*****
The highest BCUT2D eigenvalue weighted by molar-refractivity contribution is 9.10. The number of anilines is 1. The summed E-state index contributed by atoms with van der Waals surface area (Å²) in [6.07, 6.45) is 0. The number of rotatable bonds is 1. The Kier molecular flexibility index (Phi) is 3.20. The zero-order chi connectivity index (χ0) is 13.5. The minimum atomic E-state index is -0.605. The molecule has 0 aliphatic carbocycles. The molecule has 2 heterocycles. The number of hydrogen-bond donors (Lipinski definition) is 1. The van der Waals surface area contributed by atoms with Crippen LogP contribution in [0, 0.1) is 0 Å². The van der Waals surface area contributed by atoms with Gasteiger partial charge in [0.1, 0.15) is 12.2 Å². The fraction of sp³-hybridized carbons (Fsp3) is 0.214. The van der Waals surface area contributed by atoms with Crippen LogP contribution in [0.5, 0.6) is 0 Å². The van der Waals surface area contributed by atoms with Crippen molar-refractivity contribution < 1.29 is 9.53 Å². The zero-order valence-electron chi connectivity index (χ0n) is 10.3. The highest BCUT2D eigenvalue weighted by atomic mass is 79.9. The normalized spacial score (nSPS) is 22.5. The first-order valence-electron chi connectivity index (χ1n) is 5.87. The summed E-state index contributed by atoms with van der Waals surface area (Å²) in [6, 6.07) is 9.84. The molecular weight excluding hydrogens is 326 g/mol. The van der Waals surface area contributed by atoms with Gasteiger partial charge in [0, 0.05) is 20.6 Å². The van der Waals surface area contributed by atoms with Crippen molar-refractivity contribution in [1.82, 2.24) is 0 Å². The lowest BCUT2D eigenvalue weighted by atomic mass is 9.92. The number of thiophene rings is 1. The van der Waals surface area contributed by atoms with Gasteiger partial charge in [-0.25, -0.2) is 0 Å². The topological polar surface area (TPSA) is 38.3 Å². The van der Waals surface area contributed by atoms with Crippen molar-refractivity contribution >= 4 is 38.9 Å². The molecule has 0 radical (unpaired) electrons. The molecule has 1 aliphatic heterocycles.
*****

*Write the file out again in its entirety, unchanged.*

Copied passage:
The highest BCUT2D eigenvalue weighted by molar-refractivity contribution is 9.10. The number of anilines is 1. The summed E-state index contributed by atoms with van der Waals surface area (Å²) in [6.07, 6.45) is 0. The number of rotatable bonds is 1. The Kier molecular flexibility index (Phi) is 3.20. The zero-order chi connectivity index (χ0) is 13.5. The minimum atomic E-state index is -0.605. The molecule has 0 aliphatic carbocycles. The molecule has 2 heterocycles. The number of hydrogen-bond donors (Lipinski definition) is 1. The van der Waals surface area contributed by atoms with Crippen LogP contribution in [0, 0.1) is 0 Å². The van der Waals surface area contributed by atoms with Gasteiger partial charge in [0.1, 0.15) is 12.2 Å². The fraction of sp³-hybridized carbons (Fsp3) is 0.214. The van der Waals surface area contributed by atoms with Crippen LogP contribution in [0.5, 0.6) is 0 Å². The van der Waals surface area contributed by atoms with Crippen molar-refractivity contribution < 1.29 is 9.53 Å². The zero-order valence-electron chi connectivity index (χ0n) is 10.3. The highest BCUT2D eigenvalue weighted by atomic mass is 79.9. The normalized spacial score (nSPS) is 22.5. The first-order valence-electron chi connectivity index (χ1n) is 5.87. The summed E-state index contributed by atoms with van der Waals surface area (Å²) in [6, 6.07) is 9.84. The molecular weight excluding hydrogens is 326 g/mol. The van der Waals surface area contributed by atoms with Gasteiger partial charge in [0, 0.05) is 20.6 Å². The van der Waals surface area contributed by atoms with Crippen molar-refractivity contribution in [1.82, 2.24) is 0 Å². The lowest BCUT2D eigenvalue weighted by atomic mass is 9.92. The number of thiophene rings is 1. The van der Waals surface area contributed by atoms with Gasteiger partial charge in [-0.25, -0.2) is 0 Å². The topological polar surface area (TPSA) is 38.3 Å². The van der Waals surface area contributed by atoms with Crippen molar-refractivity contribution >= 4 is 38.9 Å². The molecule has 0 radical (unpaired) electrons. The molecule has 1 aliphatic heterocycles.